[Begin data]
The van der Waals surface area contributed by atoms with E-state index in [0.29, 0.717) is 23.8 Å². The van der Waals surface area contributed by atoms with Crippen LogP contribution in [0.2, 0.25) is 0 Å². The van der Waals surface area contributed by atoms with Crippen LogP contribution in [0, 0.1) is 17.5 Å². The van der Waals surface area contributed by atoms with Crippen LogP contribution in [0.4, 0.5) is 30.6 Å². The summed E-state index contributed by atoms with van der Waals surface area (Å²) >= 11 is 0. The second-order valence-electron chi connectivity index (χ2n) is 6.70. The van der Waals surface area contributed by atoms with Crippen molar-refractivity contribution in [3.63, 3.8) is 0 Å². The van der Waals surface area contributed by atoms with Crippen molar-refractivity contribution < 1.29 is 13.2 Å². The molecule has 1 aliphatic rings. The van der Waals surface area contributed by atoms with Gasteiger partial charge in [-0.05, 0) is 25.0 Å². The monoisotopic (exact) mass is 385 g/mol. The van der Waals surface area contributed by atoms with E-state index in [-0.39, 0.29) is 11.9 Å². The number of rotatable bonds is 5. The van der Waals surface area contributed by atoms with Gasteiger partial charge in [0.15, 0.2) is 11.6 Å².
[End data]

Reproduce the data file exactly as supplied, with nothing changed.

The van der Waals surface area contributed by atoms with E-state index in [0.29, 0.717) is 23.8 Å². The van der Waals surface area contributed by atoms with Crippen LogP contribution in [0.2, 0.25) is 0 Å². The van der Waals surface area contributed by atoms with Crippen LogP contribution in [0, 0.1) is 17.5 Å². The van der Waals surface area contributed by atoms with Crippen LogP contribution in [0.4, 0.5) is 30.6 Å². The summed E-state index contributed by atoms with van der Waals surface area (Å²) >= 11 is 0. The second-order valence-electron chi connectivity index (χ2n) is 6.70. The van der Waals surface area contributed by atoms with Crippen molar-refractivity contribution in [3.63, 3.8) is 0 Å². The van der Waals surface area contributed by atoms with Crippen molar-refractivity contribution < 1.29 is 13.2 Å². The molecule has 1 aliphatic rings. The van der Waals surface area contributed by atoms with Gasteiger partial charge in [-0.05, 0) is 25.0 Å². The monoisotopic (exact) mass is 385 g/mol. The van der Waals surface area contributed by atoms with E-state index in [-0.39, 0.29) is 11.9 Å². The number of rotatable bonds is 5. The van der Waals surface area contributed by atoms with Gasteiger partial charge in [0.15, 0.2) is 11.6 Å².